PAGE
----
How Do People in the Middle East Feel about America?

With the recent unrest and revolution in the Middle East still on everybody’s mind, many people are beginning to ask more questions about U.S. relations in the Middle East. Who is friendly to America? Who isn’t? What is the general feeling toward the United States in the Middle East and how does it differ from nation to nation?

If you’re looking for in-depth analyses and data on American interests in the Middle East, then you should definitely check out Gregg Roman, Director of Middle East Forum. However, here you’ll find some of the Middle Eastern countries in which anti-Americanism is most rampant.

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Dislike of America has been steadily growing in Egypt, especially in the last 20 years. Although the United States and Egypt cooperate on many issues and participate in trade, over half of Egyptians have expressed negative feelings toward America in general. These feelings seem to center around relations between Egyptian and American leadership, as well as the U.S. approach to foreign policy.


American relations with Iran have been strained at best for a long while. Ever since American hostages were held by Iranian revolutionaries in Tehran in 1979, things have been close to boiling point between the two nations. The U.S. government has imposed certain sanctions to try to keep nuclear ability in Iran under control. This and other factors such as the United States’ protection of Israelis from Iranian extremists has only fueled the fire of anti-Americanism in Iran.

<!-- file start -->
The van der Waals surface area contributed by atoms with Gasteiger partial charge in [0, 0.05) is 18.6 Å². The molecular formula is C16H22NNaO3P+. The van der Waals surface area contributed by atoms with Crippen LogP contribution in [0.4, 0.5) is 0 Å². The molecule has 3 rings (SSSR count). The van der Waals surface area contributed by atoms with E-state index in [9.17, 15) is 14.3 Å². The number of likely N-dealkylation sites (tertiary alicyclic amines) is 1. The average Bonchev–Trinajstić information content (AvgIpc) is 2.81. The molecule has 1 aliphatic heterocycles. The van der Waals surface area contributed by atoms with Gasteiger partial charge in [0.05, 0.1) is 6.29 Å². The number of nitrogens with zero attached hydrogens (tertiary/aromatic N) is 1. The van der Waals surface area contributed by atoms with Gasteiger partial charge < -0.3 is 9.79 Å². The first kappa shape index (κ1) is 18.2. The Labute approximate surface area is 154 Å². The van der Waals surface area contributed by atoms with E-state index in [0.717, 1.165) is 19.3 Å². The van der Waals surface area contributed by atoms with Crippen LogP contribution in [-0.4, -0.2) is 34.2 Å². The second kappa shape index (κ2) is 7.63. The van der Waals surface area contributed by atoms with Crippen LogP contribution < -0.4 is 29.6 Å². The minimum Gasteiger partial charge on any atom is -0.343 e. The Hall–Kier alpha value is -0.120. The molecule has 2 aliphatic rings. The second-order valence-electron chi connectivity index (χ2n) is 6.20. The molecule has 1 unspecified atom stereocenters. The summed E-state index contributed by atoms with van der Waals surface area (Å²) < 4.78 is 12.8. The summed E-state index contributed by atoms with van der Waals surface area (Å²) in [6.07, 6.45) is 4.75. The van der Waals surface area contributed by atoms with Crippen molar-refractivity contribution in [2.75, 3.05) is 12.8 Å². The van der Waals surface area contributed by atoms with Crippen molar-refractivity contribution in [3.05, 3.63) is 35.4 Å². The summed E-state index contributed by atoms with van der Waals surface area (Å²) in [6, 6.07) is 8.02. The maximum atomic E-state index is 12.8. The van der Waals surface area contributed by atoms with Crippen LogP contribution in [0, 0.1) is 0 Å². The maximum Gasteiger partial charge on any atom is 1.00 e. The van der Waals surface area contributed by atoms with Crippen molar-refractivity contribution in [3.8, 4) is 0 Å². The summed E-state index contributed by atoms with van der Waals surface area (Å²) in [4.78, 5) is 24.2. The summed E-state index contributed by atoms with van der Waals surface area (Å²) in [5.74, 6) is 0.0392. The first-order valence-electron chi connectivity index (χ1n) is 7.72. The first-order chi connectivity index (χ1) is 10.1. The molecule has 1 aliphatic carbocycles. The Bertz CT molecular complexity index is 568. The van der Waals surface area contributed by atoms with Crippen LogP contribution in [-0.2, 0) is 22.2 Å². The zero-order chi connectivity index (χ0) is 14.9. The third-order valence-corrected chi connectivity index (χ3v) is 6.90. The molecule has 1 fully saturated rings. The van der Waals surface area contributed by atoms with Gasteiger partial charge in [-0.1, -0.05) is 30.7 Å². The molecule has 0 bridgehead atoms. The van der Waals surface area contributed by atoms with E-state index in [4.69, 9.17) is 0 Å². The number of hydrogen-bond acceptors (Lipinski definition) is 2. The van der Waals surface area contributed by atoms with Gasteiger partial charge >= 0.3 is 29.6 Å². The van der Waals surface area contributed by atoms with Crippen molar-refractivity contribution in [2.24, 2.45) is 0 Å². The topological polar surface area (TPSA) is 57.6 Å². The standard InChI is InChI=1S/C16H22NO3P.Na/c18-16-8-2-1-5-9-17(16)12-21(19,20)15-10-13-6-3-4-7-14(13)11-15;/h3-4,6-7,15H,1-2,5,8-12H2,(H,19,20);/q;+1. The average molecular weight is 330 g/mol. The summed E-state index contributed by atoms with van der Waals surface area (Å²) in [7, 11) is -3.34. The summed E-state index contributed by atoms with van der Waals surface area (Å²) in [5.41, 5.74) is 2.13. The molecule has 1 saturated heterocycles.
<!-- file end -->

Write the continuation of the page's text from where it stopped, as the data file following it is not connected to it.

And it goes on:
Ever since the U.S. intervened to divide up the countries we know as Israel and Palestine, Palestinian feeling towards America has been overwhelmingly negative. The long-continued occupation of Palestinian territories by the United States in order to protect Israelis from Palestinian terrorism symbolizes the hostility between Israel and America on the one hand and Palestine on the other. While America has consistently tried to remain as much of a mediator and peacemaker as possible throughout the Palestinian-Israeli conflict, it’s undeniable that the hostile portion of the Palestinian population doesn’t see it that way.


The history between Pakistan and America is complicated, to say the least. Never very friendly, relations were exacerbated in 2001 when the hunt for the al-Quaeda terrorist group went through Pakistan. Various factors have gone to contribute to the tension between Americans and Pakistanis, including dislike of U.S. foreign policies and methods of combating terrorist groups, as well as negative feelings towards American leadership. One of the most inflammatory events in this recent history of turbulent relations between America and Pakistan was the killing of Osama bin-Laden in Pakistan, as well as the accusations of hiding him against that nation from the U.S. The feelings of Pakistanis toward Americans, while not actually beyond control, are still more negative than most other countries even in the Middle East.

Here you have only a few details of the unfortunate and sometimes violent history between America and various Middle Eastern countries. It is to be hoped that diplomacy and a firm understanding of foreign affairs, as well as desire both for the interests of the Middle East and of America, will solve many of these disputes and initiate friendlier relations between individual Americans and Middle Eastern citizens.

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